A Junto Strategy Project
For my final post (for now) relating my experiences and lessons learned during the EDOL India trip, I thought I would just share a few items that stood out to me where India could provide America with some valuable lessons.
1. The Indian Approach to CSR: I have written on this subject during one of my other posts, but I thought one final nod toward the Indian way was needed. For me, the following sentiment shared by GM Rao summarizes this positive approach to CSR: “We don’t make money and then do good, we do good while making money.” I am left to wonder about Bill Gates, who is now an active philanthropist: How much more impactful could he have been had he been as concerned with doing good while building Microsoft as he was after he’d made his billions and then walked away?
2. Honesty & Hope: I found the Indians honesty refreshing, not because they could go down the list of where things were not good in India (I think we get plenty of that from MSNBC and FoxNews). What struck me about their honesty regarding their shortcomings is that there was (a) little pointing of fingers and (b) tremendous hope for the future because they were honest with where they were.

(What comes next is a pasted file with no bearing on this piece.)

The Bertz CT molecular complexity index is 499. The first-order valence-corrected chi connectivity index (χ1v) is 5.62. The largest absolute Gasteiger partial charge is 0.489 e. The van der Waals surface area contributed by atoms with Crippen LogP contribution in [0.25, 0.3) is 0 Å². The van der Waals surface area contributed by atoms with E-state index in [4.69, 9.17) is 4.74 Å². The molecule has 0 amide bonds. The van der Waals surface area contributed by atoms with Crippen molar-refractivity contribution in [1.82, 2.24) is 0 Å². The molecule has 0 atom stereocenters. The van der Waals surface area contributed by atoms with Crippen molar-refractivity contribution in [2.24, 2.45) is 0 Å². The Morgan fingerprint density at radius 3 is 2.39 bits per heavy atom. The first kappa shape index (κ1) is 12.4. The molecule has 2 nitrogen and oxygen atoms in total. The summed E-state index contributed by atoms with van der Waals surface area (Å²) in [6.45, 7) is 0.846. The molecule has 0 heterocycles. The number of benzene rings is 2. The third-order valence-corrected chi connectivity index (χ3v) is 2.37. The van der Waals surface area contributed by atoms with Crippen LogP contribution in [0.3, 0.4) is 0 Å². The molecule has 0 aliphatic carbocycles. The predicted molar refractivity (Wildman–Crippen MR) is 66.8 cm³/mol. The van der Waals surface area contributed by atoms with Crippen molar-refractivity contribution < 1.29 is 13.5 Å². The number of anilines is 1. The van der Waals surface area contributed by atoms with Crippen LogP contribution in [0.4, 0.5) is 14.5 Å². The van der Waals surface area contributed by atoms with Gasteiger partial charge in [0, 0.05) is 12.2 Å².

3. Finding Good Everywhere: India has some tremendous challenges from pollution to poverty to corruption. But as noted in my previous point, there remains great hope. There was an surprising lack of a sense of victimhood and an ability to identify the positive benefits of very tragic or terrible events. One example that our tour guide shared with us was that India was ruled by foreign nations up until independence. There were a lot of issues with the last two ruling groups (the Moguls and the Brits), but the tour guide noted that those bad circumstances ended up being a vital step in helping get ready to stand on its own. “Out of the bad, good was brought about” was his oft repeated refrain. How much better off would we be in America if we could learn and be better from the difficult or tragic issue in our past rather than dwelling on those past wrongs and being victims.
4. Guests are Gods: I’ll admit that sometimes this annoyed me because I like my personal space and I like doing some things myself. But there is no arguing that Indians understand what it means to play the host. And just in case you are wondering, yes that is a plain old white t-shirt that was folded up to look like a million bucks and delivered in this awesome wood case. While in certain industries we are good at this, I believe we’ve lost a bit of that sense of how to treat each other like “gods” and display true hospitality.
As I look back on this trip, I feel blessed to have had the opportunity. While short in duration, India now has a special place in my heart, and I hope that I’m afforded the opportunity to visit there again.